Bell and Strieber say that the processes culminating in a superstorm will be triggered in part by a dramatic weakening, or even cessation, of the Gulf Stream, the oceanic current that conveys warm water from the equatorial regions of the Atlantic to the cooler regions of the northern hemisphere. The weakening would be caused by a massively accelerated melt of the northern ice sheets owing to sharply rising temperatures, exacerbated by unusually warm air flowing across the north polar region. The atmosphere above the arctic could become very unstable and if a certain tipping-point is reached, fierce supercell storms could suddenly form, bringing extremely difficult conditions to Europe and North America. The gravest scenario has the supercells merging into one huge, devastating superstorm that might last for weeks until the pent-up atmospheric energy is dissipated and equilibrium is restored. Such a storm could dump billions of tons of snow upon much of the northern hemisphere with devastating climatic consequences that might have to be endured for hundreds of years. (Other theories are available — see Climate Change: Competing Theories and Climate Change: Sunspots? Or Us?)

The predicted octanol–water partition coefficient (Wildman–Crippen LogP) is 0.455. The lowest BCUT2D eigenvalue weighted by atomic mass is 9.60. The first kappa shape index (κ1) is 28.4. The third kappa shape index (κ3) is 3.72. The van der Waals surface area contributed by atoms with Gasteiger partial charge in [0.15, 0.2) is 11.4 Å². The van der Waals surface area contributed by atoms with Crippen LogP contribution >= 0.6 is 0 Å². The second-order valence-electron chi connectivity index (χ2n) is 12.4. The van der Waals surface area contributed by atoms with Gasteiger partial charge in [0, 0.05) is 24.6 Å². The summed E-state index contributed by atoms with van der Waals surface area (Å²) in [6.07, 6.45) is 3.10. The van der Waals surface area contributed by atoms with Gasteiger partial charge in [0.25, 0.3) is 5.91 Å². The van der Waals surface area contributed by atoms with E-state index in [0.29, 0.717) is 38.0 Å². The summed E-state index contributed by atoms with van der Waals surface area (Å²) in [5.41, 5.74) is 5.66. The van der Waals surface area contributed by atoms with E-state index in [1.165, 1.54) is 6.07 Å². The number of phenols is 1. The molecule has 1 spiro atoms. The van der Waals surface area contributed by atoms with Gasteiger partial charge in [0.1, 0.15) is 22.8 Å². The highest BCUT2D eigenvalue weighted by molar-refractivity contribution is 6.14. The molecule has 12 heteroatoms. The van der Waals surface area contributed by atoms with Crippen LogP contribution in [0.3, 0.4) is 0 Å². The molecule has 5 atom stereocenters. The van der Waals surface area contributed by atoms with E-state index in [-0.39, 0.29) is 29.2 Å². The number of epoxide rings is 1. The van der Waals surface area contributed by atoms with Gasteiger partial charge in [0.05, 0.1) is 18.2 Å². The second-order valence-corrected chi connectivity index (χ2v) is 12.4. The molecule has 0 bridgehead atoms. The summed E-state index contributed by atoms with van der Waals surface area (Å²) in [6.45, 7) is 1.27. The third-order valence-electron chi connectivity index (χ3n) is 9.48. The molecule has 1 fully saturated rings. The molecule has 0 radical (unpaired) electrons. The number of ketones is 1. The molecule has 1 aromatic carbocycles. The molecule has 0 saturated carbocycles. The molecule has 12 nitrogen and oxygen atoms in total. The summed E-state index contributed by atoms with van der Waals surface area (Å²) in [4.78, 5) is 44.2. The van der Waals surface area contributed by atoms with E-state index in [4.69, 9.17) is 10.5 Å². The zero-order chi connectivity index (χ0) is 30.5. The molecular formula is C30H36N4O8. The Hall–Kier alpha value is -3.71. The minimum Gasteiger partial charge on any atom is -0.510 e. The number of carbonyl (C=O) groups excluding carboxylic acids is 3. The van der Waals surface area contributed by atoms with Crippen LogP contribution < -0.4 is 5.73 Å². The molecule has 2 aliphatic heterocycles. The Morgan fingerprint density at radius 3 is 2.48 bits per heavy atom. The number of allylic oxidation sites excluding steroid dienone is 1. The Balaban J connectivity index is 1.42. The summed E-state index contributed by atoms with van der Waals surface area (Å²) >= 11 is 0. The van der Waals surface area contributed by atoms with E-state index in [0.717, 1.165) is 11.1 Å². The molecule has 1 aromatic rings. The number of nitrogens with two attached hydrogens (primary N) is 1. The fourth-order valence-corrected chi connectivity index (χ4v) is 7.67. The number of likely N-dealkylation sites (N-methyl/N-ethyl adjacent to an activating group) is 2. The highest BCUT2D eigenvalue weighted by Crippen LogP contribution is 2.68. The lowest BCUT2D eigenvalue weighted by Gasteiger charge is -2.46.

Rubbish, said the climatologists. It’s all based on bad science — pseudo science. Especially the atmospheric stuff. Nothing like this could happen in a few weeks, or even a few decades. These events would take much longer to play out, even if the science was good. The ice cap won’t even start to seriously melt for another hundred years at least.
The sceptics got in on the act too. As a typical example, take this vitriolic piece — a Committee for Skeptical Inquiry (CSI) review of the movie published online in May 2004, just before the film’s worldwide release. A few quotes will serve to highlight what I mean: